Choosing A Business Structure: A Helpful Guide For Entrepreneurs
If you’re thinking about starting a business, you know there are lots of things to consider before you can be fully operational. One of the most important is establishing your company as a legal entity. Each type of business structure has specific requirements you’ll need to be aware of as well as potential advantages and disadvantages. So how do you decide which is the best legal structure for your new business? Let’s find out.
In this article, we’ll explain what the legal structure of a business is, the various types, and how to choose the right structure for your new organization. After reading this, you’ll have the information you need to decide how to best establish your business as a legal entity.
What is the legal structure of a business?
The legal structure of a business is a government classification that regulates certain aspects of your organization and its day-to-day operations. For example, the type of business structure you choose can impact everything from the taxes you’ll pay and the ability to raise capital to potential liability if your company is sued, so it’s important to consider your options carefully. We’ll cover the various types next.
What types of business structures are there?
As your business idea comes to fruition, you’ll need to choose a legal structure before you register your company in your state. As you think about how to best structure your new entity, here are the 5 most common business structures to choose from. Keep in mind that you can start with one structure like a sole proprietorship then convert to a different one in the future as you grow.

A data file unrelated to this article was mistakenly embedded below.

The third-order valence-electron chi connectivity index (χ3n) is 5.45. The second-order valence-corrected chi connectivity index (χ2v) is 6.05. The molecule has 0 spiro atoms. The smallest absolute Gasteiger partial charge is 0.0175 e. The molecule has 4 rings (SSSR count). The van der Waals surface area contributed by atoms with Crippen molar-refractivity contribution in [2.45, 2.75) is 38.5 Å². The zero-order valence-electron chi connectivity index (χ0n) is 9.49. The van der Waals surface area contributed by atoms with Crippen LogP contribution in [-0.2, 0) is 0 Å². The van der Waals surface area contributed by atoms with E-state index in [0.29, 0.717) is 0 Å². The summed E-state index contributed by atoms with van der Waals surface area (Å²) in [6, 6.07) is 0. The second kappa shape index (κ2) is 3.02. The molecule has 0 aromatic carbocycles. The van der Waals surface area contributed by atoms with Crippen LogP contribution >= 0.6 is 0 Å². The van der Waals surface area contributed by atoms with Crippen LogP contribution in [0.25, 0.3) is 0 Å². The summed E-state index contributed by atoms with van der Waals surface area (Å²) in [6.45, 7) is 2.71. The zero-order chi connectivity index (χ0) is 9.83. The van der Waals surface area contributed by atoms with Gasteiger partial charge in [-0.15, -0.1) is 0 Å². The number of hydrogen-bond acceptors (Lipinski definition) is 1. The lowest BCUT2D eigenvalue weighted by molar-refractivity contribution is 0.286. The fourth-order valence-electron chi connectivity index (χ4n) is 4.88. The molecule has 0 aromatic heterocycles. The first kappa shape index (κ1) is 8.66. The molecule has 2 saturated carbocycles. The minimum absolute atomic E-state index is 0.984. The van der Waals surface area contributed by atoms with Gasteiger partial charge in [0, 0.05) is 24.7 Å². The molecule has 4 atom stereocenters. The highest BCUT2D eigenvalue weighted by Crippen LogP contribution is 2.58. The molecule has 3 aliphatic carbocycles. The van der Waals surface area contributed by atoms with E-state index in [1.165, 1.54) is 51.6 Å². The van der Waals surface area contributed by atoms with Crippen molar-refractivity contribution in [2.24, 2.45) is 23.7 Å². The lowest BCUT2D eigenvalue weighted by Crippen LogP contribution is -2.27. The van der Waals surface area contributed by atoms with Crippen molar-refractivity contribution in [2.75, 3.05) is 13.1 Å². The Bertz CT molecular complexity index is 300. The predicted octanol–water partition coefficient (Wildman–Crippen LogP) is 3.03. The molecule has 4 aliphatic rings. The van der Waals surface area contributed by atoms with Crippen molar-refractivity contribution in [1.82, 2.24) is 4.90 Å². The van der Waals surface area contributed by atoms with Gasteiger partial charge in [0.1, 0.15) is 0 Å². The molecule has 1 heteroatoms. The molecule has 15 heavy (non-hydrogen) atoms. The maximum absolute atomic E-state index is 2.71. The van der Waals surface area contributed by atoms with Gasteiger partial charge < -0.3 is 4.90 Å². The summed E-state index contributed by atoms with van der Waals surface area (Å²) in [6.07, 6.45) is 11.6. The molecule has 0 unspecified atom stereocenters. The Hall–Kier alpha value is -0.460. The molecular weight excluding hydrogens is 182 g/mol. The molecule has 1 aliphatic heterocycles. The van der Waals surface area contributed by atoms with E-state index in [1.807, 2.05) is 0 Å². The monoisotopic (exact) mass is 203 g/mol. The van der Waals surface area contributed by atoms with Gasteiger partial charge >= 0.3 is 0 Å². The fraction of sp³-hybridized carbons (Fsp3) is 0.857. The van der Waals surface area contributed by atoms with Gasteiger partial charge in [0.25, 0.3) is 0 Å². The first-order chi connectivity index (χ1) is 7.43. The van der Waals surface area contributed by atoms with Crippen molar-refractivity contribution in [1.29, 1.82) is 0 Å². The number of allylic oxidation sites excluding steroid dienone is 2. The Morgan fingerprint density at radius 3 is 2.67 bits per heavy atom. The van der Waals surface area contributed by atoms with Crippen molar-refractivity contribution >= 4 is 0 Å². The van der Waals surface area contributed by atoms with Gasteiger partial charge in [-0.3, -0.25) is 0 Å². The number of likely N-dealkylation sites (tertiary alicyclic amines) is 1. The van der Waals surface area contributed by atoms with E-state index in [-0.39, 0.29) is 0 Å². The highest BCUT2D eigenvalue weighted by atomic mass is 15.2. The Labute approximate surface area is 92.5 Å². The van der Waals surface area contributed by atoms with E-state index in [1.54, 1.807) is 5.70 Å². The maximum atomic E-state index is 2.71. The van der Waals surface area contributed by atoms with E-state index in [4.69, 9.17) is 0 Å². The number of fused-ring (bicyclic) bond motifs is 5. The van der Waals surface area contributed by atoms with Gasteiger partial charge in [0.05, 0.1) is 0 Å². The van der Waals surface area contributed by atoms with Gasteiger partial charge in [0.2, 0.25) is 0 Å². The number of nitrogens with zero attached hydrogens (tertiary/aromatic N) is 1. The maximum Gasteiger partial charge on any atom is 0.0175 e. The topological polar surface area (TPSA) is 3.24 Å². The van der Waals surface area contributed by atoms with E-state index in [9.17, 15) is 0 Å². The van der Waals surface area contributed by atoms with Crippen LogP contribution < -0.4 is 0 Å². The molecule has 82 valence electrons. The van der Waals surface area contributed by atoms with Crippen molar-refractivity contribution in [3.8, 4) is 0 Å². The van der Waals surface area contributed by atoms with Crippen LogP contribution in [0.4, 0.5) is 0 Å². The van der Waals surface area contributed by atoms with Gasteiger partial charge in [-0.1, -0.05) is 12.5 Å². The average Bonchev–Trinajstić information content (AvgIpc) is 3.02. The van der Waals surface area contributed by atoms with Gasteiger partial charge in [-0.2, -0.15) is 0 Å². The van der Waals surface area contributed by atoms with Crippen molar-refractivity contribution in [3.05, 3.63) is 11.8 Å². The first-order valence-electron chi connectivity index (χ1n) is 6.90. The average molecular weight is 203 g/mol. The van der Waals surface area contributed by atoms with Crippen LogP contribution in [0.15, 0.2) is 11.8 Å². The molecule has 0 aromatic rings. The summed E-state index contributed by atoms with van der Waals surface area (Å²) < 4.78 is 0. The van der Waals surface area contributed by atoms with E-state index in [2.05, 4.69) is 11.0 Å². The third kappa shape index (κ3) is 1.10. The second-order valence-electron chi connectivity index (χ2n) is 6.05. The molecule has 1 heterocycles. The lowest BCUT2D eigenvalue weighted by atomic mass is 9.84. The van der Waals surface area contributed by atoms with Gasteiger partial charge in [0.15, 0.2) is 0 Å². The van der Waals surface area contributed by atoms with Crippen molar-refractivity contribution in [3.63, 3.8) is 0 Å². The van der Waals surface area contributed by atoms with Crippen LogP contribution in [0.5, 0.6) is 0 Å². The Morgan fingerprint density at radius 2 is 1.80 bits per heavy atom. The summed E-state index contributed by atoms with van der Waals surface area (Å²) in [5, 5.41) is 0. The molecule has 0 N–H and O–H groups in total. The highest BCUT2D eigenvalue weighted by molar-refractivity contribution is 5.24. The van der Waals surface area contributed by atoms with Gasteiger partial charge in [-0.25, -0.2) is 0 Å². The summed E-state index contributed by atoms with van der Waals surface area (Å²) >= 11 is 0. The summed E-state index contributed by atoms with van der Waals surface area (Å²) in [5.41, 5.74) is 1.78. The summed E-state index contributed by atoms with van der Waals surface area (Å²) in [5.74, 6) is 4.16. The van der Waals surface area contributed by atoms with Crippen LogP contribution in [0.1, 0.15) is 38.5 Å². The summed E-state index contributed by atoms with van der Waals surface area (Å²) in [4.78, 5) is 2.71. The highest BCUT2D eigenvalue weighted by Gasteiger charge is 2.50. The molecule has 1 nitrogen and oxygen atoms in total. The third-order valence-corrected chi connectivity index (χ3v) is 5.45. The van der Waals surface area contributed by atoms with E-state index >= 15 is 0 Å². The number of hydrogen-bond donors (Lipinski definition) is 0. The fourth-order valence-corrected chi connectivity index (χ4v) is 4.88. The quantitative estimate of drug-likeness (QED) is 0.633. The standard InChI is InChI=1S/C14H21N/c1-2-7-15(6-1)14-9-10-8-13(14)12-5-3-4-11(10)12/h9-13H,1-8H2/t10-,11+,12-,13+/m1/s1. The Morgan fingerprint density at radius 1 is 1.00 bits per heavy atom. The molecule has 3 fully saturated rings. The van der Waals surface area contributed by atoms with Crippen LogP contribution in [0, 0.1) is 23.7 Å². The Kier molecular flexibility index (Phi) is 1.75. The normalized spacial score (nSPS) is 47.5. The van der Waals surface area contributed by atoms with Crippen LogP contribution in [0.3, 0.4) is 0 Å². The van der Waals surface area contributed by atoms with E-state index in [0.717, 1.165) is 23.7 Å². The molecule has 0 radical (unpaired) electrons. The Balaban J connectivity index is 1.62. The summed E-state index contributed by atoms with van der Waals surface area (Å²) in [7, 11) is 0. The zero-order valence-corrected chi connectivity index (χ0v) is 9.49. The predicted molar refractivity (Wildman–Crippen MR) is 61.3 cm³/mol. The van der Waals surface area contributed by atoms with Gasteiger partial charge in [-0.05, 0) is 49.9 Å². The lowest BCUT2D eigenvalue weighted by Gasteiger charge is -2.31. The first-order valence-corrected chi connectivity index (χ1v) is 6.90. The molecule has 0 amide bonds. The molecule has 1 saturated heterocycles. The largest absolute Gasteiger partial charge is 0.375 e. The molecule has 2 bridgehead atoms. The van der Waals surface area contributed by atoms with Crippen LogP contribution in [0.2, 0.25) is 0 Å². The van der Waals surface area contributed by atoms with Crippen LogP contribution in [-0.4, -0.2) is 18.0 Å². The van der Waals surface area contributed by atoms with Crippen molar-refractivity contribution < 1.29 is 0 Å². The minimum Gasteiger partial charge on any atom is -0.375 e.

If you’re a solo entrepreneur, this type of business structure may be the best option when you start your company.
- Pros: A sole proprietorship is simple to set up so you can get your business underway quickly. And the fees are minimal to register; in many states, you’ll just have to pay any necessary license costs to operate your specific business type. Once up and running, you won’t have to worry about requirements like shareholder meetings. You’ll also have total control over your business.
- Cons: With a sole proprietorship, your assets are not separate from your business’. So you won’t file separate income tax forms since the business doesn’t exist as a separate legal entity from its owner. The downside of this? Since the business is not a separate entity, you’ll be responsible for any debts, liabilities, or obligations of the business. The other potential disadvantage of a sole proprietorship is that it can only have one owner; if you plan to go into business with someone else, for example, you’ll have to choose a different type of business structure.
A general partnership is an easy way for two or more people to go into business together.
- Pros: Like a sole proprietorship, there’s not a lot of formal paperwork to worry about to set up your business; however, it’s a good idea to have a partnership agreement. Partners will generally share profits and losses, jointly run the business, invest money, and own property together.
- Cons: With a partnership, there’s no corporate shield so each partner is personally liable for the debts of the business. In addition, you may not be able to contribute to pre-tax plans like an FSA if you own more than 2% of the company. Another potential drawback is that partnerships are usually destroyed when one partner leaves. Lastly, disagreements between the partners can negatively impact the operations of the business.